You are previewing International Journal of Bias, Identity and Diversities in Education (IJBIDE) Volume 1, Issue 2.
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International Journal of Bias, Identity and Diversities in Education (IJBIDE) Volume 1, Issue 2

Book Description

The International Journal of Bias, Identity and Diversities in Education (IJBIDE) investigates critically the positioning of diverse individuals in formal and informal contexts of education – from kindergarten to adult education, but also lifelong learning. Diversities here refer to different identity markers such as ethnicity, religion, gender, social class, disabilities and language. IJBIDE is clearly positioned within a non-essentialist, non-culturalist perspective. IJBIDE also aims to promote original research methods by linking up macro- and micro-approaches. The journal is fully blind peer reviewed by the best experts in the field and publishes empirical and conceptual research and case studies from around the world.

This issue contains the following articles:

  • Revisiting Intercultural Competence: Small Culture Formation on the Go through Threads of Experience
  • Reflections of Own Vs. Other Culture: Considerations of the ICC Model
  • Describing Undergraduate Students' Intercultural Learning through Study Abroad in Terms of Their ‘Cultural Responsiveness'
  • Deconstructing Cultural Stereotypes to Improve International Students' Interculturality: A Short-term Experimental Approach in a Malaysian Pre-France Programme
  • Negotiating Beyond an Essentialised Culture Model: The Use and Abuse of Cultural Distance Models in International Management Studies
  • EAL in Public Schools in British Columbia: Reconsidering Policies and Practices in Light of Fraser's Social Justice Model
  • Reconceptualising Higher Education: Critical Challenges in Australia

Table of Contents

  1. Cover
  2. Masthead
  3. Call For Articles
  4. Special Issue on Intercultural Competence…
    1. REFERENCES
  5. Revisiting Intercultural Competence:
    1. ABSTRACT
    2. INTRODUCTION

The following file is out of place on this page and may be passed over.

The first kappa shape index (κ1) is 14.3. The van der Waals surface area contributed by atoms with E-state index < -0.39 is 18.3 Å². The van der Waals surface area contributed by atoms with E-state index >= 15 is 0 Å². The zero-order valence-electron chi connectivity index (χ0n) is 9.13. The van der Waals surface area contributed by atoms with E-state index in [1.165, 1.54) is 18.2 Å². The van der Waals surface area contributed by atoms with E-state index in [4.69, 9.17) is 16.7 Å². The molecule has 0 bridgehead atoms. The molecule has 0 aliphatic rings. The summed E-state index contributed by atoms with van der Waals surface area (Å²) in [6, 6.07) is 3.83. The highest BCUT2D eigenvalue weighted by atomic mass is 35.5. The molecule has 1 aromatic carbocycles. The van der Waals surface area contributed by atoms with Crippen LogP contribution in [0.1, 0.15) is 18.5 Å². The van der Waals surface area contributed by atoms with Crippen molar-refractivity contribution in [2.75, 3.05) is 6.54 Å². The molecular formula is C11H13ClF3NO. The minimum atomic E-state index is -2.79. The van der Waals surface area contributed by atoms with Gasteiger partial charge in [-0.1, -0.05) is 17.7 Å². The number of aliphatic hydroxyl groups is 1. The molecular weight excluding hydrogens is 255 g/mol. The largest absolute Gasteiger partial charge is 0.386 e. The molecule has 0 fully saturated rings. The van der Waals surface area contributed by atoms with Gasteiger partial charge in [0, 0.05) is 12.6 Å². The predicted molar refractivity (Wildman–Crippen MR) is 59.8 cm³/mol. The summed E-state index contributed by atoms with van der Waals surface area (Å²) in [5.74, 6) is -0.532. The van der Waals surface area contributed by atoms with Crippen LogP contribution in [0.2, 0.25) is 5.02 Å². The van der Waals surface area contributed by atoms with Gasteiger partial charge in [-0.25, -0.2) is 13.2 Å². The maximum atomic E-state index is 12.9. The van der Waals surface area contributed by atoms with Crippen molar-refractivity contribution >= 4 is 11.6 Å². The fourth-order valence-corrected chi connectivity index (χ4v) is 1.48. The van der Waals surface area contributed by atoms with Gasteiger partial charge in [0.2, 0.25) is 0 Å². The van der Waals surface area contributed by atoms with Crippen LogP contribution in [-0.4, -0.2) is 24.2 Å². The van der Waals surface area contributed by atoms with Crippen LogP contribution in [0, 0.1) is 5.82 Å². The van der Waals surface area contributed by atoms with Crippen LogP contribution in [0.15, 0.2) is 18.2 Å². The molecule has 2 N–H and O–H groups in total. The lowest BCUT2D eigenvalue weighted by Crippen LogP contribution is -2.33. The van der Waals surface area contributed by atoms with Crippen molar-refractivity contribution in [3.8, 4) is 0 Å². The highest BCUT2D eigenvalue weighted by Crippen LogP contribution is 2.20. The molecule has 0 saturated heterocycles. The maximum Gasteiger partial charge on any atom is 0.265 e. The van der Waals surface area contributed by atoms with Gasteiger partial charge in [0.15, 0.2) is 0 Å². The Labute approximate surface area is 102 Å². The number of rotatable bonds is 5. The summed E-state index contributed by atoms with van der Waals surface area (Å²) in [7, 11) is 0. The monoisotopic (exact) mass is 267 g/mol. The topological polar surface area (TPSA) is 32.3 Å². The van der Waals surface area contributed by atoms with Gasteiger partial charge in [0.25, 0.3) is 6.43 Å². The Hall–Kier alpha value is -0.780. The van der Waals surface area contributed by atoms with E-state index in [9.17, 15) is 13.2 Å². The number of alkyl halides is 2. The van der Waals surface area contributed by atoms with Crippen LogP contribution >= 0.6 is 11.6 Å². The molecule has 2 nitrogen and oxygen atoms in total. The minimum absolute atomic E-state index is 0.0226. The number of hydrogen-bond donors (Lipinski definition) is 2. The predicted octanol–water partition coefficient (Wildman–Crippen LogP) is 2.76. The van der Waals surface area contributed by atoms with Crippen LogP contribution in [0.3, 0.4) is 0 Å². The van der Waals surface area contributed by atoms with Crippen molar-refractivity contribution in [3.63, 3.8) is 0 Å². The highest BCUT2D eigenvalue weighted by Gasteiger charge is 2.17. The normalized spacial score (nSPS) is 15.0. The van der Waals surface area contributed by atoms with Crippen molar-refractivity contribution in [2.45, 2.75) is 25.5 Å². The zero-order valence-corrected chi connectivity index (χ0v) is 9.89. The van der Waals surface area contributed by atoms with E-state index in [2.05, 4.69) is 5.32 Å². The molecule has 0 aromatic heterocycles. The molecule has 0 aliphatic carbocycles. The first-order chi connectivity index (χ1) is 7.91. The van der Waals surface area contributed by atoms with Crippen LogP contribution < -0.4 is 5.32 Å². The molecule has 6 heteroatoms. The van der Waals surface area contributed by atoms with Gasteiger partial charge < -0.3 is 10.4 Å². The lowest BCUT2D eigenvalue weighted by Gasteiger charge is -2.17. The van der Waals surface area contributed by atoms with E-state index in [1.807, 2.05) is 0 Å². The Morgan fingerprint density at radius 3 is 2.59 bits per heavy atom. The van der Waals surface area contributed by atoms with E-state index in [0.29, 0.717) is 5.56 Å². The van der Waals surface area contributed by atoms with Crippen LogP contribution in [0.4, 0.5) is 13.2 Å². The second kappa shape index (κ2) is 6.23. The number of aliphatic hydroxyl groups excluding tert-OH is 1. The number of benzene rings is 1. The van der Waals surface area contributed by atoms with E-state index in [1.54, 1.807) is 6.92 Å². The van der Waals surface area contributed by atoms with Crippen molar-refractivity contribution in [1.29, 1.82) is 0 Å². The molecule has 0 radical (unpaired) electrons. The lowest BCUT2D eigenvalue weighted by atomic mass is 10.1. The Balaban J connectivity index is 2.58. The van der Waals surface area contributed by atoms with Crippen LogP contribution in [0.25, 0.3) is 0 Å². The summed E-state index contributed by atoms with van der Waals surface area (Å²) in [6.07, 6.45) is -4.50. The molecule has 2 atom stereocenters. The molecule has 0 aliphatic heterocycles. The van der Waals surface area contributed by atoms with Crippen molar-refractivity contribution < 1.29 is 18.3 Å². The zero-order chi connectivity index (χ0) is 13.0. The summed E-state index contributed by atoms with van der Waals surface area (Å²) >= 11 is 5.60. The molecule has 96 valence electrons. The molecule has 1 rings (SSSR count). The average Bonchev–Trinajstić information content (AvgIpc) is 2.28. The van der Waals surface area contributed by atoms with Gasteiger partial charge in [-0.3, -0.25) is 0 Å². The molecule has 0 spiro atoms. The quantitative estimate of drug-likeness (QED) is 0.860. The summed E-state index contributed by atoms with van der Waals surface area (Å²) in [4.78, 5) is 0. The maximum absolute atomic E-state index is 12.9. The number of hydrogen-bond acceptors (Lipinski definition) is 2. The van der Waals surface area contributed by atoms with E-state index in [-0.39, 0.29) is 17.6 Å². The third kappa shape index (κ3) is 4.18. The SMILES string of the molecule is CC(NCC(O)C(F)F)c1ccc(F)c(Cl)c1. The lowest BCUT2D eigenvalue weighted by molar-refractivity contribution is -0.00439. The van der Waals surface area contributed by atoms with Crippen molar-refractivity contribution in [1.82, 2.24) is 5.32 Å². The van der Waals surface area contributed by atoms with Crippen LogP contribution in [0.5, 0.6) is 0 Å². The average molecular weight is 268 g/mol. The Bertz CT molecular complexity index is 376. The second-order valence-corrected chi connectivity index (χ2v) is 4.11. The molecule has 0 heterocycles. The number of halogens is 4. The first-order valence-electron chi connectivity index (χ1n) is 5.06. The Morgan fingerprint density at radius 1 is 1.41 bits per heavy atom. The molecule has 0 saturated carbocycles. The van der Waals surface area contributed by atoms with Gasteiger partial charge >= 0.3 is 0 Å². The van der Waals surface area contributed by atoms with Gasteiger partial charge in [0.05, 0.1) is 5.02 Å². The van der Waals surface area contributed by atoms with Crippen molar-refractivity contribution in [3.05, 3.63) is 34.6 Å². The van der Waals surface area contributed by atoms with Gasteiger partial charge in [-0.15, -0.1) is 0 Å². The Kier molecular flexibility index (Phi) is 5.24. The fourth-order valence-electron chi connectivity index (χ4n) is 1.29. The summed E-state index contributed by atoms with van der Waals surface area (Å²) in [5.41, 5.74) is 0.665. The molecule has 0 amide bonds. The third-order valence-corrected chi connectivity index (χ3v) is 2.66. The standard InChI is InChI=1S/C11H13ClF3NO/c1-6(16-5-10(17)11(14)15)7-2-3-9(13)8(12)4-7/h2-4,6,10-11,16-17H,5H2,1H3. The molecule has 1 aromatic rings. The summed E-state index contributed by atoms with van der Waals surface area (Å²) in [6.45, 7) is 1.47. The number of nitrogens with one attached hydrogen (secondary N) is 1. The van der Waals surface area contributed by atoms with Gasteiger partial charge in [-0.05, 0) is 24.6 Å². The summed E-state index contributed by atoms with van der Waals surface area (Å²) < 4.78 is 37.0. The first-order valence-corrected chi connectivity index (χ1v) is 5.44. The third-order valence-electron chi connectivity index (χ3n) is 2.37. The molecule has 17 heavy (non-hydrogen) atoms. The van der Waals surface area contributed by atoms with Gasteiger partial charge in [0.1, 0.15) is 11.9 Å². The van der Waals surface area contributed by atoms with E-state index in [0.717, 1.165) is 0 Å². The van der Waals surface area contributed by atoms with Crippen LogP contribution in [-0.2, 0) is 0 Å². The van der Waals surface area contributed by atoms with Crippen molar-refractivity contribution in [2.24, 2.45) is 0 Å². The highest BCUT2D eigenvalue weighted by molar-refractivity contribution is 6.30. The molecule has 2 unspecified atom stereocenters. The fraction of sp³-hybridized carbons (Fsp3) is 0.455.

3. METHODOLOGY
    4. SMALL CULTURE FORMATION ON THE GO
    5. A DESTRUCTIVE SELF AND OTHER POLITICS
    6. BLOCKS AND THREADS
    7. EXAMPLE 1: CONVERSATION WITH A TAXI DRIVER
    8. EXAMPLE 2: ESMAT AND ANTHONY
    9. COMPLEX AND SIMPLE
    10. REFERENCES
  6. Reflections of Own Vs. Other Culture:
    1. ABSTRACT
    2. INTRODUCTION
    3. BACKGROUND
    4. RESEARCH QUESTIONS
    5. METHODOLOGY
    6. ANALYSIS
    7. RESULTS
    8. DISCUSSION AND CONCLUSION
    9. REFERENCES
  7. Describing Undergraduate Students' Intercultural Learning through Study Abroad in Terms of Their ‘Cultural Responsiveness'
    1. ABSTRACT
    2. INTRODUCTION
    3. OUR STUDENTS AND THE STUDY ABROAD PROGRAM
    4. IDENTIFYING STUDENTS’ AWARENESS, ENGAGEMENT AND KNOWLEDGE THEY BRING HOME
    5. LOOKING AHEAD
    6. REFERENCES
  8. Deconstructing Cultural Stereotypes to Improve International Students' Interculturality:
    1. ABSTRACT
    2. INTRODUCTION
    3. DEVELOPING INTERCULTURAL COMPETENCE AND DEFICIENCY
    4. PRESENTATION OF THE PRE-FRANCE PROGRAMME AND THE PARTICIPANTS
    5. CONCLUSION
    6. REFERENCES
    7. ENDNOTES
  9. Negotiating Beyond an Essentialised Culture Model:
    1. ABSTRACT
    2. INTRODUCTION
    3. CULTURAL DISTANCE MODELS: A BRIEF DISCUSSION
    4. A NEGOTIATED CULTURE APPROACH
    5. BUILDING TRUST IN THE COMMUNICATION PROCESS: BUILDING A SMALL CULTURE
    6. CONCLUSION
    7. REFERENCES
  10. EAL in Public Schools in British Columbia:
    1. ABSTRACT
    2. INTRODUCTION
    3. THE BRITISH COLUMBIA (BC) CONTEXT
    4. THEORETICAL PERSPECTIVES
    5. LANGUAGE POLICY AND EAL EDUCATION IN BRITISH COLUMBIA
    6. CONCLUSION AND RECOMMENDATIONS
    7. REFERENCES
  11. Reconceptualising Higher Education:
    1. ABSTRACT
    2. INTRODUCTION
    3. WHO IS THE STUDENT?
    4. WHO IS THE ACADEMIC?
    5. WHAT IS THE UNIVERSITY?
    6. CHALLENGES IN RECONCEPTUALIZING AUSTRALIAN HIGHER EDUCATION
    7. CONCLUSION: TOWARDS A TRANSCULTURAL THEORETICAL PARADIGM
    8. REFERENCES
  12. Call For Articles